Also, when I do some project management, I have a liaison, a staff person I speak to all the time, but major decisions need to be made. Now, I have to figure out who’s the buyer, who’s the ultimate decision maker. Liaisons and decision makers could be two different people, so these are the learnings that I’m getting along the way. Hopefully, the work you know makes it easier. But one thing that I’m hearing is that we tend, the three of us, tend to submit reports about our progress. I would love a report from the client about their progress. I’ve never required one. I think I should change that practice.

Pieta Blakely 15:40
That’s actually a great idea. You know, I have a sprint report that I use when I meet with my clients, and I could just ask them to write in their progress, in a certain section of the sprint report, before we meet. That report is a Google Doc that we used during the meeting so we could both contribute to.

Cynthia Rojas 16:03
Yeah, I like that idea.

Rebecca Tuttle 16:05
That’s a great idea.

Cynthia Rojas 16:18
Rebecca, you’re writing notes.

Rebecca Tuttle 16:11
I take notes, most shows. Yeah, I get more time today because I’m not doing comments.

Cynthia Rojas 16:20
I love it.

Pieta Blakely 16:23
You know, here’s another thing that has come up for me in working with clients. It’s like, how do you know when you’re done, or, how do you communicate. This is it, and I’m leaving. Ideally, the deliverables and the end date on the contract happen exactly like we anticipated. But sometimes, I’ve actually completed deliverables early, and sometimes, contracts have to get extended. So, the end date can be a little bit muddy. One of the things that I have found really helpful is continuously reminding the client and making sure we’re on the same page about what the deliverables are, right.

Cynthia Rojas 17:11
Yes, that’s so important.

Pieta Blakely 17:13
Right, and bringing them up, and saying okay, so that one is done, and now we’re moving on to this one. They sort of understand; they can see their progress. What else is helpful?

Rebecca Tuttle 17:26
You know, what I run into a lot is, well Rebecca. I know we were working on this grant, but we found this other one too. There is a significant difference in the type of grant you apply for. For example, a federal contract or a state grant contract is a different contract for me, than a private foundation grant application. So, I always am very upfront about, well, these are the application types. And if you change the application type or, find additional grants then, we have to consider that.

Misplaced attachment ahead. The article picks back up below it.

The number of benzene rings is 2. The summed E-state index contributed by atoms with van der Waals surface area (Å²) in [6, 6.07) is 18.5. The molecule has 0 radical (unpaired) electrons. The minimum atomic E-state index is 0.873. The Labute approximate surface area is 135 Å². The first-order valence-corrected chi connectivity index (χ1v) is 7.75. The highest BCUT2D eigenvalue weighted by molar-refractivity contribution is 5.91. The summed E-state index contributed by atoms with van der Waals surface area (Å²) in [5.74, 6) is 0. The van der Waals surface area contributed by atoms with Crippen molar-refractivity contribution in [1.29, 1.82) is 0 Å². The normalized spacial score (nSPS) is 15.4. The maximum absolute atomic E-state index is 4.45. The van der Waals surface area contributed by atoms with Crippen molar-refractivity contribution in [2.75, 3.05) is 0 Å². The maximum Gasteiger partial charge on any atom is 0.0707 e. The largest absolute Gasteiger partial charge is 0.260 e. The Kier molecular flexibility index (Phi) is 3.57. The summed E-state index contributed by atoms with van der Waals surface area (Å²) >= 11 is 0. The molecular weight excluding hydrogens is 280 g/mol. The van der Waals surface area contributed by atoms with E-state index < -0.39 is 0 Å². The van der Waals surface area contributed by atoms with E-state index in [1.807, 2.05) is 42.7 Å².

Now, that being said, if we have identified a private foundation funder, and then we decided not to apply. Obviously, we want to replace that with another, but I guess, what I’m getting at in all of it, is communication. Not catching your clients by surprise and being very firm about here are the expectations that I can deliver on the accountability. And what happens in a what-if scenario if you build that rapport in the conversation or communication up with your clients. Like,

for example, Cynthia, you were talking about who’s the buyer and decision maker, then, depending on the relationship, you should be able to work through those pretty easily. But I think, when we wait on those conversations or we’re uncomfortable about talking about changes, that’s when you get that push back and then, the project I find is just a struggle from there.

Cynthia Rojas 18:58
Yeah. I work with clients that have internal conflicts, as I’m sure many of us do.
I am struck by the by the way that internal conflict gets in the way, and no, that’s it, you could take it off.

Pieta Blakely 19:22
I thought you’re going to say, “and then, we solve it, and here’s the process.”

Cynthia Rojas 19:25
Sometimes, we don’t solve it because it’s not in the contract to solve your conflict.

Pieta Blakely 19:30
Exactly, all of our clients have some internal conflict, and that goes back to our initial point about, when you bring in consultants. And it is often at a growth point in your organization. You are leveling up something in your organization that you don’t have the capacity yet internally to manage it. I always say like, designing something and building something is harder than running a process that’s already been documented. Often, you’re bringing in the consultants to build something that you’re going to hand off to your staff. By definition, this is sort of an uncertain and uncomfortable time in your organization, and there’s going to be some change going on, right.

Cynthia Rojas 20:18
Yeah, two things that I think about is, one, clarity around the end product. So, I’ve been on the other side, and I used to hire a lot of consultants. In the very beginning, I wouldn’t understand that what I was getting was a plan to execute. And so, of course, having this conversation at first, I’m here thinking that the work will happen as the consultant is there. But what they’re doing is building a knowledge base, and synthesizing information, putting together best practices, and no, I have a plan. I’m like, oh my, I just spent all this money on a plan and it’s not even done.

The expectation is that, I am going to do it, so that’s has stayed in my head. And, when I work with clients, I am constantly reminding them. For instance, in strategic planning, you get a plan. I also did an evaluation plan for an organization, and I made it very clear throughout all of our communication, you are getting a plan. Implementation is an add-on so that they wouldn’t be surprised at the end of the project and say wait a minute.

Pieta Blakely 21:40
It wasn’t done. You know, those distinctions, in the way we normally work are not all that clear, right. Usually, we have an idea, and we sort of start implementing it, and then, we plan the next phase and then we implement that, and it’s just kind of all continuous. So, it really takes some thought and discipline to see the difference between paying a consultant for a plan versus paying a consultant to do a thing.

Cynthia Rojas 22:20
Yes. Another thing I think we should also be mindful about is that, you should not let a consultant walk away with this new knowledge, or with any knowledge. An organization should build the transition plan internally, so that, whatever the consultant has done gets diffused to its staff. So that, when the consultant leaves, you’re not like, oh my, how do we do that. But make sure that there are one, or two people that know what the consultant did. It can continue the work because you also don’t want to consult them there forever.